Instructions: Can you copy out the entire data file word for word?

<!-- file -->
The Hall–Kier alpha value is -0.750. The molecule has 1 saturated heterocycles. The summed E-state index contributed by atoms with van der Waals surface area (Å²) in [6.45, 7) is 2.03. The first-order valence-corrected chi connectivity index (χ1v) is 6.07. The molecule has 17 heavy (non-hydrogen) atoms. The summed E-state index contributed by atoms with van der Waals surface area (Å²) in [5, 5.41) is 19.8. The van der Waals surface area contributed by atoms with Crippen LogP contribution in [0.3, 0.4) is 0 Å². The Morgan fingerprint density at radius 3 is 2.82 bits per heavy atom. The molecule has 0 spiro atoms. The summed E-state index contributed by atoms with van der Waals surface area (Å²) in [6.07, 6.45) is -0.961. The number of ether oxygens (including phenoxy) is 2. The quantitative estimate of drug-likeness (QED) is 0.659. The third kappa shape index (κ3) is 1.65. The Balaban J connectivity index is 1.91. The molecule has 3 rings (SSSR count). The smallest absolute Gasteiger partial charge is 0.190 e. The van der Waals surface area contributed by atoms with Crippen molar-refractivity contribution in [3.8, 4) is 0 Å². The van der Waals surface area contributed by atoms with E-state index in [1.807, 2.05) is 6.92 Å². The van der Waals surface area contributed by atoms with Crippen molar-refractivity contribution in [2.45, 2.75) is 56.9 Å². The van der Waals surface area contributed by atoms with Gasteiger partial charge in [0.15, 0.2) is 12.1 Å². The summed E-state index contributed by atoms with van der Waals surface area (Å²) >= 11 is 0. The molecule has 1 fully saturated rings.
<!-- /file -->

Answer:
The Hall–Kier alpha value is -0.750. The molecule has 1 saturated heterocycles. The summed E-state index contributed by atoms with van der Waals surface area (Å²) in [6.45, 7) is 2.03. The first-order valence-corrected chi connectivity index (χ1v) is 6.07. The molecule has 17 heavy (non-hydrogen) atoms. The summed E-state index contributed by atoms with van der Waals surface area (Å²) in [5, 5.41) is 19.8. The van der Waals surface area contributed by atoms with Crippen LogP contribution in [0.3, 0.4) is 0 Å². The Morgan fingerprint density at radius 3 is 2.82 bits per heavy atom. The molecule has 0 spiro atoms. The summed E-state index contributed by atoms with van der Waals surface area (Å²) in [6.07, 6.45) is -0.961. The number of ether oxygens (including phenoxy) is 2. The quantitative estimate of drug-likeness (QED) is 0.659. The third kappa shape index (κ3) is 1.65. The Balaban J connectivity index is 1.91. The molecule has 3 rings (SSSR count). The smallest absolute Gasteiger partial charge is 0.190 e. The van der Waals surface area contributed by atoms with Crippen molar-refractivity contribution in [3.8, 4) is 0 Å². The van der Waals surface area contributed by atoms with E-state index in [1.807, 2.05) is 6.92 Å². The van der Waals surface area contributed by atoms with Crippen molar-refractivity contribution in [2.45, 2.75) is 56.9 Å². The van der Waals surface area contributed by atoms with Gasteiger partial charge in [0.15, 0.2) is 12.1 Å². The summed E-state index contributed by atoms with van der Waals surface area (Å²) >= 11 is 0. The molecule has 1 fully saturated rings.